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Bailouts or Bail-Ins: Responding to Financial Crises in Emerging Markets Paperback – August 1, 2004

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Bailouts or Bail-Ins: Responding to Financial Crises in Emerging Markets + The Volatility Machine: Emerging Economics and the Threat of Financial Collapse
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Product Details

  • Paperback: 427 pages
  • Publisher: Peterson Institute; 1ST edition (August 2004)
  • Language: English
  • ISBN-10: 0881323713
  • ISBN-13: 978-0881323719
  • Product Dimensions: 9.1 x 5.9 x 0.8 inches
  • Shipping Weight: 1.1 pounds (View shipping rates and policies)
  • Average Customer Review: 5.0 out of 5 stars  See all reviews (1 customer review)
  • Amazon Best Sellers Rank: #845,042 in Books (See Top 100 in Books)

Editorial Reviews

About the Author

Nouriel Roubini is an associate professor of economics and international business at the Stern School of Business, New York University. He was a faculty member of the economics department at Yale University (1988-95). He was senior economist for international affairs at the White House Council of Economic Advisers (1998-99) and senior adviser to the undersecretary for international affairs and the director of the Office of Policy Development and Review at the US Treasury Department (1999-2000). He has been a long-time consultant to the International Monetary Fund and a number of other public and private institutions. He is a fellow at the National Bureau of Economic Research and the Centre for Economic Policy Research. He is coauthor of Political Cycles: Theory and Evidence (MIT Press, 1997).

Brad Setser is a research associate at the Global Economic Governance Programme at University College, Oxford. He was an international affairs fellow at the Council on Foreign Relations and a visiting scholar at the International Monetary Fund (IMF). He served in the US Treasury from 1997 to 2001, where he worked extensively on the reform of the international financial architecture, sovereign debt restructurings, and US policy toward the IMF. He was the acting director of the US Treasury's Office of International Monetary and Financial Policy.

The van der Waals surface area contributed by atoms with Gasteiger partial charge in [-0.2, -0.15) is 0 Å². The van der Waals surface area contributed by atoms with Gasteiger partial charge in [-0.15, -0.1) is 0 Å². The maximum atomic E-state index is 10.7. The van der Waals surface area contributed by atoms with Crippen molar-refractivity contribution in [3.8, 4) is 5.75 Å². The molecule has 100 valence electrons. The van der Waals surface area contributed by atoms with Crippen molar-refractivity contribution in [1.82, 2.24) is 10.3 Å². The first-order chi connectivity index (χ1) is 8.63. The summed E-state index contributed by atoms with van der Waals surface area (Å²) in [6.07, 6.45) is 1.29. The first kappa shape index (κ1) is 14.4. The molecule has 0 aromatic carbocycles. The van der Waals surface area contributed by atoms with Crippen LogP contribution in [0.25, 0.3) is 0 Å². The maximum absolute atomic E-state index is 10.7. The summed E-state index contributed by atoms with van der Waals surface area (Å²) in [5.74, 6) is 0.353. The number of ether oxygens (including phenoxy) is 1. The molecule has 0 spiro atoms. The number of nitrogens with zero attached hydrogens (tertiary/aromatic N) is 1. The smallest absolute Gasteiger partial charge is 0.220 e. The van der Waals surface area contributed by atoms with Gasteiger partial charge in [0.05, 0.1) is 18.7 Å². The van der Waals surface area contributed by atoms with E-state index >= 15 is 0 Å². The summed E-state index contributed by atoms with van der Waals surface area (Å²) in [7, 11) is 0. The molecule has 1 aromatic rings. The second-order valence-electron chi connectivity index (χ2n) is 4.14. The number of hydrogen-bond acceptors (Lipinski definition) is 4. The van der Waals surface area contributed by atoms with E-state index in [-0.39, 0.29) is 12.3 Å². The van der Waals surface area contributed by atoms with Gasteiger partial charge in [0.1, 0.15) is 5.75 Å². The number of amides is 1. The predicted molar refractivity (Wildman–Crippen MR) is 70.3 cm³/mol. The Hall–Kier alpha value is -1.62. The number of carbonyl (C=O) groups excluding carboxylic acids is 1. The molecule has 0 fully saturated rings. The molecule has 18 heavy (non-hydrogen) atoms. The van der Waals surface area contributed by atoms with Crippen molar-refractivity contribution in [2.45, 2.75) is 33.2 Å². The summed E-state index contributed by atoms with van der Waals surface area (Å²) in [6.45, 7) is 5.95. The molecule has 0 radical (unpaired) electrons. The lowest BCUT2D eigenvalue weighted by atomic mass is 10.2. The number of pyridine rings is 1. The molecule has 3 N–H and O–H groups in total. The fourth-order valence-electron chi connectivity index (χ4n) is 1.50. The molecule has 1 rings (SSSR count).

More About the Author

Nouriel Roubini is a professor of economics at New York University's Stern School of Business. He has extensive senior policy experience in the federal government, having served from 1998 to 2000 in the White House and the U.S. Treasury. He is the founder and chairman of RGE Monitor (, an economic and financial consulting firm, regularly attends and presents his views at the World Economic Forum at Davos and other international forums, and is an adviser to cental bankers around the world.

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Most Helpful Customer Reviews

7 of 7 people found the following review helpful By 1000Books on September 5, 2009
Format: Paperback Verified Purchase
A really fantastic overview of the Emerging market crisis of the 1990s and early 2000s and the lessons learned. The book focuses on that time period, though it is a general book for the study of whether Bail outs or Bail ins are best.

Aside from just being a great comparative study, I would mention that the authors have done a fabulous job of creating comparative charts of the various crisis. This makes it very easy to understand why each nation has had a different experience and why there might be multiple solutions that are right depending on the nation involved, their existing infrastructure, their particular history, and what they might be expected to do given their existing resources.

For the absolute beginner, this might be a book that you read and come back to after you get a sense for what happened in a few of the different nations. For a practitioner or academic, this book is wonderfully organized with plenty of concise charts and diagrams that make for excellent presentation slides.

I particularly like the detail with which the authors discussed - as separately pertinent concepts - market forces, banking forces, and just plain poor macro management. Each of these aspects are actually separate mechanisms and should be considered when thinking about international liquidity and how to address a nation that may be having difficulty.
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